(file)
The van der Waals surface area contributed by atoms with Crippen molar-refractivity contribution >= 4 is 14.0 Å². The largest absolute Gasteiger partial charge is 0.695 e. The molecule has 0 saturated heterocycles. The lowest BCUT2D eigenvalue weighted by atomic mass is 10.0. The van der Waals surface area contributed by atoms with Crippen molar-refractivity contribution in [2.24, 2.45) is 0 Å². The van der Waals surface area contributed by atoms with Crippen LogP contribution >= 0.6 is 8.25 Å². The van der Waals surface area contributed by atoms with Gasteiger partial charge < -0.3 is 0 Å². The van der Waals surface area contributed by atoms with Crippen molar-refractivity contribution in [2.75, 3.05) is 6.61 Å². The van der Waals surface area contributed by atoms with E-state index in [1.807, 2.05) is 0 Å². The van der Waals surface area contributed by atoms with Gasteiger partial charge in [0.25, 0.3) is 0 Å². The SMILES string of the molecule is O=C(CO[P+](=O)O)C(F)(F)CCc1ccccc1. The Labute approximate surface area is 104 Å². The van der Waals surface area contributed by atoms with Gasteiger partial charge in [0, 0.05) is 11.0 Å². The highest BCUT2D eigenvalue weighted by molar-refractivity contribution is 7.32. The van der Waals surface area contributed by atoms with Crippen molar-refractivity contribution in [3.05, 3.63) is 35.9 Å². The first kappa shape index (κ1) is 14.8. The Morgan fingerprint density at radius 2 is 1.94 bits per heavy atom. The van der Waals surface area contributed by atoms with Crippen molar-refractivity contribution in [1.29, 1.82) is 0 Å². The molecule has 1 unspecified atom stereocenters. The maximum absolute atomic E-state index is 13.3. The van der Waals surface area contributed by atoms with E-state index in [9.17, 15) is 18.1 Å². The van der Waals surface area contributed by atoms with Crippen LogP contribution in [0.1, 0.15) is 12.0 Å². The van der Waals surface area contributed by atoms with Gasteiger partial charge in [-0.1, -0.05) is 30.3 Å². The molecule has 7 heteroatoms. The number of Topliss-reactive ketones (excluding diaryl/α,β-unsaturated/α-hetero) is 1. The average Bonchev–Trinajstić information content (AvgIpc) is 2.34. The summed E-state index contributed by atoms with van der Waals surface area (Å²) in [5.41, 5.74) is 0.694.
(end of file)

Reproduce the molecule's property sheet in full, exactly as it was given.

The van der Waals surface area contributed by atoms with Crippen molar-refractivity contribution >= 4 is 14.0 Å². The largest absolute Gasteiger partial charge is 0.695 e. The molecule has 0 saturated heterocycles. The lowest BCUT2D eigenvalue weighted by atomic mass is 10.0. The van der Waals surface area contributed by atoms with Crippen molar-refractivity contribution in [2.24, 2.45) is 0 Å². The van der Waals surface area contributed by atoms with Crippen LogP contribution >= 0.6 is 8.25 Å². The van der Waals surface area contributed by atoms with Gasteiger partial charge < -0.3 is 0 Å². The van der Waals surface area contributed by atoms with Crippen molar-refractivity contribution in [2.75, 3.05) is 6.61 Å². The van der Waals surface area contributed by atoms with E-state index in [1.807, 2.05) is 0 Å². The van der Waals surface area contributed by atoms with Gasteiger partial charge in [0.25, 0.3) is 0 Å². The SMILES string of the molecule is O=C(CO[P+](=O)O)C(F)(F)CCc1ccccc1. The Labute approximate surface area is 104 Å². The van der Waals surface area contributed by atoms with Gasteiger partial charge in [0, 0.05) is 11.0 Å². The highest BCUT2D eigenvalue weighted by molar-refractivity contribution is 7.32. The van der Waals surface area contributed by atoms with Crippen molar-refractivity contribution in [3.05, 3.63) is 35.9 Å². The first kappa shape index (κ1) is 14.8. The Morgan fingerprint density at radius 2 is 1.94 bits per heavy atom. The van der Waals surface area contributed by atoms with Crippen molar-refractivity contribution in [1.29, 1.82) is 0 Å². The molecule has 1 unspecified atom stereocenters. The maximum absolute atomic E-state index is 13.3. The van der Waals surface area contributed by atoms with E-state index in [9.17, 15) is 18.1 Å². The van der Waals surface area contributed by atoms with Crippen LogP contribution in [0.1, 0.15) is 12.0 Å². The van der Waals surface area contributed by atoms with Gasteiger partial charge in [-0.1, -0.05) is 30.3 Å². The molecule has 7 heteroatoms. The number of Topliss-reactive ketones (excluding diaryl/α,β-unsaturated/α-hetero) is 1. The average Bonchev–Trinajstić information content (AvgIpc) is 2.34. The summed E-state index contributed by atoms with van der Waals surface area (Å²) in [5.41, 5.74) is 0.694.